Payments

Why US banks are missing the contactless wave

  • Contactless cards, which have taken off in the U.K., Canada, and Australia, have been slow to catch on in the U.S.
  • Digital wallets such as Apple Pay may be a means for U.S. banks to roll out their contactless payment strategies, analysts say.
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Why US banks are missing the contactless wave

In recent years, “riding the contactless wave” has been a defining slogan for payment modernization, especially in markets like the U.K., Australia and Canada. The convenience of being able to tap a card instead of inserting it is thought to have made payments faster and easier. In the U.K. alone, over 107 million contactless cards were in use as of March of this year. Australians have been so enthusiastic about Visa payWave and Mastercard PayPass that many don’t care about mobile payments, and Canadians’ use of contactless cards doubled between 2014 and 2015.

The U.S. by contrast, has been slow on the uptake of contactless cards. Contact cards — whether chip or old-fashioned magnetic swipe — still rule the roost with no major brands getting into mass distribution of contactless cards. Bankers and analysts said that the U.S. hesitance to go fully contactless is due to the sheer volume of card issuers compared to other countries, and lessons learned from pilot projects that just didn’t work.

“Ten years ago, a lot of banks [in the U.S.] tried it and it was unsuccessful,” said Brendan Miller, principal analyst at Forrester Research. “There weren’t a lot of point-of-sale terminals that could accept contactless payments — it was a chicken-and-egg issue — and some consumers had cards in their wallets but couldn’t use them.”

Three years ago, Chase discontinued contactless Chase Blink cards it rolled out in 2005, and US Bank scrapped them after an unsuccessful test run a few years ago. Although some transit providers have made inroads in the adoption of contactless cards (e.g. Chicago’s Ventra Card, and more recently Philadelphia’s SEPTA Key Card), U.S. banks are more cautious. Among major banks still offering contactless cards, Capital One has included the feature on some of its cards as of April of this year. The wait-and-see approach among many U.S. banks underlies their nervousness about whether contactless cards will catch on among customers.

“We know consumers prioritize simplicity and ease of use, and that means being able to easily discern whether or not a merchant accepts contactless payments,” said Dean Rowley, senior vice president of payments at TD Bank. “Right now, that isn’t always clear, so it’s simply easier and more convenient for consumers to swipe or insert their card. Slow adoption of cardless options like Apple Pay and other mobile wallets by both consumers and merchant terminals indicates low consumer demand,” he said, adding that cards that allow for contact and and contactless transactions (the so-called dual interface cards) are costly.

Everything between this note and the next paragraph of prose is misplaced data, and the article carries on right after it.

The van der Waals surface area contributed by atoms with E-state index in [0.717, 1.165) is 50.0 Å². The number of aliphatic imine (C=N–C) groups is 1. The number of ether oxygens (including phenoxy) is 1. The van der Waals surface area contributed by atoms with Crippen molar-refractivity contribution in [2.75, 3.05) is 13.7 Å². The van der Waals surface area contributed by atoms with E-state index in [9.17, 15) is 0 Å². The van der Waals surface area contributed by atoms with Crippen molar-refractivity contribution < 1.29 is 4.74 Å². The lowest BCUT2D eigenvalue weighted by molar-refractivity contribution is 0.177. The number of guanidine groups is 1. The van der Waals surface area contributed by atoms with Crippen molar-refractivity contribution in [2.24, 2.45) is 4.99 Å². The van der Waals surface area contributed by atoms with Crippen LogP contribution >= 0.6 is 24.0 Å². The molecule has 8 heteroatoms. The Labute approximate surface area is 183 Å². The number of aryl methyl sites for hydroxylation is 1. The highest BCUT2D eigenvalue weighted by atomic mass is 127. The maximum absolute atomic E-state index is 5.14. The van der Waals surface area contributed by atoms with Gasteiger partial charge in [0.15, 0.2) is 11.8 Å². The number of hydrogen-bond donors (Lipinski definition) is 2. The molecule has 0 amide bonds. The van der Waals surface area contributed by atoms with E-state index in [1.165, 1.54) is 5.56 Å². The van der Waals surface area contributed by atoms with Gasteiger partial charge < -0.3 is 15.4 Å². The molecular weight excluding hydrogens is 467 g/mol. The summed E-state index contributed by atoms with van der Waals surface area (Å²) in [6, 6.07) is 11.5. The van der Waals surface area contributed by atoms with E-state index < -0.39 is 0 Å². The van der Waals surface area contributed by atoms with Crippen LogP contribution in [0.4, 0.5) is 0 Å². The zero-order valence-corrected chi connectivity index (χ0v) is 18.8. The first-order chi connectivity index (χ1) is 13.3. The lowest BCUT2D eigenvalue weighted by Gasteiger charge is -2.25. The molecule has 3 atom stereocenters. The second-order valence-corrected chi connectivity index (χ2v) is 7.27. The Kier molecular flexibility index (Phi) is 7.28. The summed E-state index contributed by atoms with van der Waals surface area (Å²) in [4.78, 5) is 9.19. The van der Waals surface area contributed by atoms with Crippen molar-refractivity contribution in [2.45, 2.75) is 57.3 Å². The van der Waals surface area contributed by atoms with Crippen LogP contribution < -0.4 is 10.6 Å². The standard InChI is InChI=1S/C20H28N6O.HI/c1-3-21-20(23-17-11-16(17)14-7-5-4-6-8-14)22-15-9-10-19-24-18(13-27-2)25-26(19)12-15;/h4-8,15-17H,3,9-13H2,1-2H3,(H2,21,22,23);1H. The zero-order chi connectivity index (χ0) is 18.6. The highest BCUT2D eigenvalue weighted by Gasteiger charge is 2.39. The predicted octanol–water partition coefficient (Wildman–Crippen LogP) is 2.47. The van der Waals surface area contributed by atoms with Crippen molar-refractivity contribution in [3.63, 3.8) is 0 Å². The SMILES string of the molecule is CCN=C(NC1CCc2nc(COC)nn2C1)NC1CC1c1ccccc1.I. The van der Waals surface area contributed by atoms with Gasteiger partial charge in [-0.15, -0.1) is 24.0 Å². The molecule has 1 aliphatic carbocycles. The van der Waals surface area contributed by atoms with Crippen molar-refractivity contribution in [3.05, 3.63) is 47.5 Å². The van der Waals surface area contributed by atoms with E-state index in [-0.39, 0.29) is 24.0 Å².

Another major impediment is the fragmented nature of the U.S. banking system, compared to Australia, Canada or the U.K., where fewer banks means an easier route to standardization.

“In those three countries, banking and merchant acquiring are both highly concentrated with just four or five banks doing all of the card issuing and merchant acquiring [the bank that process cards for merchants],” said Michael Moeser, director of payments at Javelin Strategy and Research. “The retail sector in the U.K., Australia and Canada is much more concentrated as well — so when a new technology needs to be deployed in the U.K., it is very easy for the banks, acquirers and merchants to work together.”

But the lag on pay-by-wave cards doesn’t mean the door to mobile payments is closed. The growth of digital wallets such as Apple Pay offers an opportunity to break the logjam of customers and retailers who are reluctant to embrace contactless, Moeser said.

“Today, issuers see Apple Pay as a new contactless strategy since it is an alternative and leverages Apple’s brand,” he said. “Since there is no need to issue a contactless card at additional expense, consumers who want to use their phones to make payments will simply load the card into their phone.”

Since the traditional checkout counter could eventually be replaced by mobile payments, some say banks are thinking this is reason enough to skip contactless and jump on mobile.

“The traditional checkout line we think of today is going away,” said Miller. “Why wouldn’t you just walk in and the store will have your card on file and recognizes your face or voice — it’s eliminated the idea that you have to tap your card and you can walk in and pay seamlessly and that’s where we’re going.”

Still, others argue the banks will not want to give up on owning the payments infrastructure.

“There is no leapfrog to mobile payments in our future over the next few years,” said Randy Vanderhoof, executive director of the Secure Technology Alliance. “Mobile wallets are still in their infancy [in payments industry terms] and financial institutions are not going to turn over control of how consumers transact to a third party.”

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